Each year the IRS publishes a “Dirty Dozen” list of tax-related scams. Some of the highlights from the 2015 list are:
Phone scams. An aggressive and sophisticated phone scam targeting taxpayers, including recent immigrants, has been making the rounds throughout the country. Callers claim to be employees of the IRS, but are not. These con artists can sound convincing when they call, using fake names and bogus IRS identification badge numbers.
Victims are told they owe money to the IRS and it must be paid promptly through a pre-loaded debit card or wire transfer. If the victim refuses to cooperate, they are then threatened with arrest, deportation or suspension of a business or driver’s license. In many cases, the caller becomes hostile and insulting.
Remember, the IRS will always attempt to contact you first via mailed correspondence, not via a phone call. Also, the IRS will not dictate how tax payments must be made in order to be valid.
Email scams. Con artists are also using emails or phishing techniques to steal taxpayers’ personal information. You should never click on unfamiliar links or attachments, or enter personal information on websites that you are unfamiliar with. Also, pay close attention to the web address; many of these fake websites use names that look official, but are slightly off from the real address (for example, the IRS website is www.irs.gov, not www.irs.com).
As noted above, the IRS will not email you as a form of initial communication. A letter will always be mailed to your home first.
Fake charities. Fake charities are created to steal your money, identity, or both. You can always confirm the validity of a non-profit organization by verifying the tax-exempt organization with the IRS’ Exempt Organization Select Check on-line search tool. The web address is here. You can also see independent ratings of charities by viewing the Guidestar website.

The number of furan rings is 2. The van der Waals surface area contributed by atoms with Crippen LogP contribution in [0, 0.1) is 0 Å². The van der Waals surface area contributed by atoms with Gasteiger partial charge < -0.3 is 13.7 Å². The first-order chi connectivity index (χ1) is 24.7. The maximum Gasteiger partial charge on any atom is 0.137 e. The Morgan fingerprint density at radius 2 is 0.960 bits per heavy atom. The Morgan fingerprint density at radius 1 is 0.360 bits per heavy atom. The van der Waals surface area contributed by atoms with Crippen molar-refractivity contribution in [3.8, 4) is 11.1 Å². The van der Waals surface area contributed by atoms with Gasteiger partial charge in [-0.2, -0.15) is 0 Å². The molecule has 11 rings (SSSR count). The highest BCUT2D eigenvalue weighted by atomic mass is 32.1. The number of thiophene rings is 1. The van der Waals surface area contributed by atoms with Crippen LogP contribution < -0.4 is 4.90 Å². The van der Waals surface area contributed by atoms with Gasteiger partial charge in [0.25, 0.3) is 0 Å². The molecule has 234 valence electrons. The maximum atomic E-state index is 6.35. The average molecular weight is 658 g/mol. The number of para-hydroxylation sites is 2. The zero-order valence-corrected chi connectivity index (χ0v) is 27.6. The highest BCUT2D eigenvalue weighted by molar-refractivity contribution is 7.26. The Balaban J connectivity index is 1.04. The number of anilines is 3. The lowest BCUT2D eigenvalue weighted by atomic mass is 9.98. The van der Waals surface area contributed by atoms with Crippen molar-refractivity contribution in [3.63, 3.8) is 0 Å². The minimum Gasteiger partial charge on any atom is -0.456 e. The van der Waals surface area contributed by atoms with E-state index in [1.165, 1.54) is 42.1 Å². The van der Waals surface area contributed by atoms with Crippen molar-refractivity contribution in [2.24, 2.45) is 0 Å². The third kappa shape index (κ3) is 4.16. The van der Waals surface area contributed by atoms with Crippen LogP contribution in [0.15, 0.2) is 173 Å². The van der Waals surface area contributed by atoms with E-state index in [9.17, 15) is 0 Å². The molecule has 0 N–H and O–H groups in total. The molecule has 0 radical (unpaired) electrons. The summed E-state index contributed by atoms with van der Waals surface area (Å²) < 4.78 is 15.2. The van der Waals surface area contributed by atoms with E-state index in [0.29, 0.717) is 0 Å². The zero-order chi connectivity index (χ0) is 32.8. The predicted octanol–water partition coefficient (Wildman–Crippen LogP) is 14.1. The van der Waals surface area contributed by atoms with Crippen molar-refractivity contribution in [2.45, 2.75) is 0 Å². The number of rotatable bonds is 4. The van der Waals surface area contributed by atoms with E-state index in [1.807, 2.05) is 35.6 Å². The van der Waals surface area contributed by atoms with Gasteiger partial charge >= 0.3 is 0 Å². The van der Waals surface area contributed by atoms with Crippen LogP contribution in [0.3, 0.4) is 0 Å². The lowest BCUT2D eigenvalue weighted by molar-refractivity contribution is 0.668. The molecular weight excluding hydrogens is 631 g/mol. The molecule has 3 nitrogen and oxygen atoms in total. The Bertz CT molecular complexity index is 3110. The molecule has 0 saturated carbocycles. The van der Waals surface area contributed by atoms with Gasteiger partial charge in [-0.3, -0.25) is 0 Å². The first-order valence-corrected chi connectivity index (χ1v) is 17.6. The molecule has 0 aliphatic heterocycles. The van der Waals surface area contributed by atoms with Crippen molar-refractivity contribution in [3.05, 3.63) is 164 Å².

Abusive tax shelters. Abusive shelters use structures ranging from phony entities with no real assets to complex multi-entity conglomerates with offshore accounts. Be careful of investments that emphasize tax avoidance over growth or earnings. Participation in such a shelter may result in significant penalties.
Identity theft. Your financial identity may be stolen through phone scams, phishing, misuse of information provided to businesses, or even dumpster diving. Protect your social security number and other personal information, and avoid providing such data whenever possible. Also, be sure to shred important documents that are no longer needed so that the information doesn’t fall into the wrong hands.
We know that taxes can be confusing enough even without con artists and the like. Remember to keep these tips in mind so that you don’t get tricked into divulging personal information.
*This newsletter is issued quarterly to provide you with an informative summary of current business, financial, and tax planning news and opportunities. Do not apply this general information to your specific situation without additional details and/or professional assistance.